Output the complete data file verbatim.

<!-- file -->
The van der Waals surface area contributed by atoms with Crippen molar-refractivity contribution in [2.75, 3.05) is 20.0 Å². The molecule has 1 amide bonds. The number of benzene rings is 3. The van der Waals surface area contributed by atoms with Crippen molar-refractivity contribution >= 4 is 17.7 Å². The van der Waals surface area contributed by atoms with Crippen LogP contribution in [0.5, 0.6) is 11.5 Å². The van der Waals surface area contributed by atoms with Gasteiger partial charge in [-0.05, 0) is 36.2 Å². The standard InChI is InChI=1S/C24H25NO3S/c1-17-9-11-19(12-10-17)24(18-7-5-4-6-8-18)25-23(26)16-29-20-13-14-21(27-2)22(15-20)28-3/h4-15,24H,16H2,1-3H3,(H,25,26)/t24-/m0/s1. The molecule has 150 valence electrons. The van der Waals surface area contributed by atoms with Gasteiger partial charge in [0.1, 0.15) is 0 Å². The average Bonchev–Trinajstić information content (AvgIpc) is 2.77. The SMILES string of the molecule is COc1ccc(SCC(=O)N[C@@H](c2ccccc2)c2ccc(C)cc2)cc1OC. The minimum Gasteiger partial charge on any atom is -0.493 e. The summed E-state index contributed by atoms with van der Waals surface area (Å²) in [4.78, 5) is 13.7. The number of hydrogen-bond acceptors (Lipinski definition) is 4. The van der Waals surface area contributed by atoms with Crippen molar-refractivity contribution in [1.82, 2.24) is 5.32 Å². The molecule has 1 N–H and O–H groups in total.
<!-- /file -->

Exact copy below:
The van der Waals surface area contributed by atoms with Crippen molar-refractivity contribution in [2.75, 3.05) is 20.0 Å². The molecule has 1 amide bonds. The number of benzene rings is 3. The van der Waals surface area contributed by atoms with Crippen molar-refractivity contribution >= 4 is 17.7 Å². The van der Waals surface area contributed by atoms with Crippen LogP contribution in [0.5, 0.6) is 11.5 Å². The van der Waals surface area contributed by atoms with Gasteiger partial charge in [-0.05, 0) is 36.2 Å². The standard InChI is InChI=1S/C24H25NO3S/c1-17-9-11-19(12-10-17)24(18-7-5-4-6-8-18)25-23(26)16-29-20-13-14-21(27-2)22(15-20)28-3/h4-15,24H,16H2,1-3H3,(H,25,26)/t24-/m0/s1. The molecule has 150 valence electrons. The van der Waals surface area contributed by atoms with Gasteiger partial charge in [0.1, 0.15) is 0 Å². The average Bonchev–Trinajstić information content (AvgIpc) is 2.77. The SMILES string of the molecule is COc1ccc(SCC(=O)N[C@@H](c2ccccc2)c2ccc(C)cc2)cc1OC. The minimum Gasteiger partial charge on any atom is -0.493 e. The summed E-state index contributed by atoms with van der Waals surface area (Å²) in [4.78, 5) is 13.7. The number of hydrogen-bond acceptors (Lipinski definition) is 4. The van der Waals surface area contributed by atoms with Crippen molar-refractivity contribution in [1.82, 2.24) is 5.32 Å². The molecule has 1 N–H and O–H groups in total.